Alexander P. Burton Story Salem and Lowell, Massachusetts Lowell Morning Mail December 22, 1885 ALEXANDER P. BURTON Alexander P. Burton, whose death was announced in the Mail yesterday morning, was 54 years old. He was born in Havre, France, came to this country while quite young, and resided in various cities. In anti-slavery times he once suffered arrest in Salem, Massachusetts under the Fugitive Slave Law, and was taken to Boston, but subsequently released on proof that he was never a slave. (note: In 1851, during the overzealous federal investigation of Shadrack Minkin's disappearance, nineteen-year-old Alexander P. Burton, a free African American barber living in Salem, was arrested as a fugitive slave belonging to Wilson of Georgia.) For some thirty years he has been employed as a barber in this city, having a shop of his own most of the time. He was a man of some intelligence and education, speaking three languages--French, Spanish, and English. Long ago he served as a coachman for Gen. Benjamin F. Butler, and when in 1882 the latter became governor of Maassachusetts he remembered his quondam servant and made him executive messenger at the State House. Since he lost this position (when Butler lost his re-election for governor) Mr. Burton has been employed by several gentlemen, but finally entered business for himself again. He had some hopes of an official appointment at the Custom House, as he carried excellent recommendations to Collector Saltonstall and had received favorable answers from him. He leaves a wife (Hannah E. Lew) and no children.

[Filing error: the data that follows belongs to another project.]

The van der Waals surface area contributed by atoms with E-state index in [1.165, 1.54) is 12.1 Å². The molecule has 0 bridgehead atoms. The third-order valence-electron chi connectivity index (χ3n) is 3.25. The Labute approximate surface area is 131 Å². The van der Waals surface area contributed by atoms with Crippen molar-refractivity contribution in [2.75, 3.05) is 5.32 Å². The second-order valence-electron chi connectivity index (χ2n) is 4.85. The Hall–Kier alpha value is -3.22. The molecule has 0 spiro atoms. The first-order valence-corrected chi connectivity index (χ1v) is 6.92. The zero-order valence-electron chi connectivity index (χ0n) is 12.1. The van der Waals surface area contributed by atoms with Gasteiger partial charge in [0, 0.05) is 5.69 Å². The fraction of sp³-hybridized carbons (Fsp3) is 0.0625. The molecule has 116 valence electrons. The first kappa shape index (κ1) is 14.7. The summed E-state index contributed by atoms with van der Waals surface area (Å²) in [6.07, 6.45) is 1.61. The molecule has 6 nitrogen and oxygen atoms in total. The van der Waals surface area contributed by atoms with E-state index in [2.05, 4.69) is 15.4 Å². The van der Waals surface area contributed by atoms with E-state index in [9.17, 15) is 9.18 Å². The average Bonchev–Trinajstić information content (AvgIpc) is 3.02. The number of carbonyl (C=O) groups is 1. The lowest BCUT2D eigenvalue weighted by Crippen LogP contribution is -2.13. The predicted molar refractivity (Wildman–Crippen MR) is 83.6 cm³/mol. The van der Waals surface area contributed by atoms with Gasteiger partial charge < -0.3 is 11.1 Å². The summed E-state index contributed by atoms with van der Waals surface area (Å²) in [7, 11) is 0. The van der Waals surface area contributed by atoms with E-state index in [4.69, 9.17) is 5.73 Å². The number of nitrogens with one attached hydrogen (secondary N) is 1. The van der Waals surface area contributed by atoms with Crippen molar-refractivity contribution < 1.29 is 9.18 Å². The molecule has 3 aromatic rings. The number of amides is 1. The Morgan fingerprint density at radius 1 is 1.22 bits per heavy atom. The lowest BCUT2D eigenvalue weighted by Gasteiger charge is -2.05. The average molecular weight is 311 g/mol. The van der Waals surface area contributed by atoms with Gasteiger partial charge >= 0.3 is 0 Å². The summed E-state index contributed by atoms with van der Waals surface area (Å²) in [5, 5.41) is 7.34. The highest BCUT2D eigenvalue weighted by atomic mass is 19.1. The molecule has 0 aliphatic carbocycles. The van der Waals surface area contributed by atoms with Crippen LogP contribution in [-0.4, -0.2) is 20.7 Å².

Martha Mayo, Massachusetts,